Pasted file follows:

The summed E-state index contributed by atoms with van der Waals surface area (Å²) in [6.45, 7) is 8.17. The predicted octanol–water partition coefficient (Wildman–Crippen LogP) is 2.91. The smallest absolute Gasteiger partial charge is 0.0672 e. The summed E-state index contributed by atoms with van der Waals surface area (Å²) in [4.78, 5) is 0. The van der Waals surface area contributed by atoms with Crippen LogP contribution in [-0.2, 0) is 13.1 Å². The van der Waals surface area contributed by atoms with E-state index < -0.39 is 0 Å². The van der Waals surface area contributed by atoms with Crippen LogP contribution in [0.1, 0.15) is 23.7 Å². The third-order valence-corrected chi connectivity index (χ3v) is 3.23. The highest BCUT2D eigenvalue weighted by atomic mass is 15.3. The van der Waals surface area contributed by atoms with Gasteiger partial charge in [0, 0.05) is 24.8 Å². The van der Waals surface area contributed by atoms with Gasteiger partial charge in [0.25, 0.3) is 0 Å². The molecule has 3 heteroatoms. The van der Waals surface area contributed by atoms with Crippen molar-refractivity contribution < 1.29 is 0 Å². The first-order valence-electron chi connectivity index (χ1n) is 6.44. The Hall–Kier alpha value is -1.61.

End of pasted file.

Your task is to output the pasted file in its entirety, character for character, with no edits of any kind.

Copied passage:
The summed E-state index contributed by atoms with van der Waals surface area (Å²) in [6.45, 7) is 8.17. The predicted octanol–water partition coefficient (Wildman–Crippen LogP) is 2.91. The smallest absolute Gasteiger partial charge is 0.0672 e. The summed E-state index contributed by atoms with van der Waals surface area (Å²) in [4.78, 5) is 0. The van der Waals surface area contributed by atoms with Crippen LogP contribution in [-0.2, 0) is 13.1 Å². The van der Waals surface area contributed by atoms with E-state index < -0.39 is 0 Å². The van der Waals surface area contributed by atoms with Crippen LogP contribution in [0.1, 0.15) is 23.7 Å². The third-order valence-corrected chi connectivity index (χ3v) is 3.23. The highest BCUT2D eigenvalue weighted by atomic mass is 15.3. The van der Waals surface area contributed by atoms with Gasteiger partial charge in [0, 0.05) is 24.8 Å². The van der Waals surface area contributed by atoms with Gasteiger partial charge in [0.25, 0.3) is 0 Å². The molecule has 3 heteroatoms. The van der Waals surface area contributed by atoms with Crippen molar-refractivity contribution < 1.29 is 0 Å². The first-order valence-electron chi connectivity index (χ1n) is 6.44. The Hall–Kier alpha value is -1.61.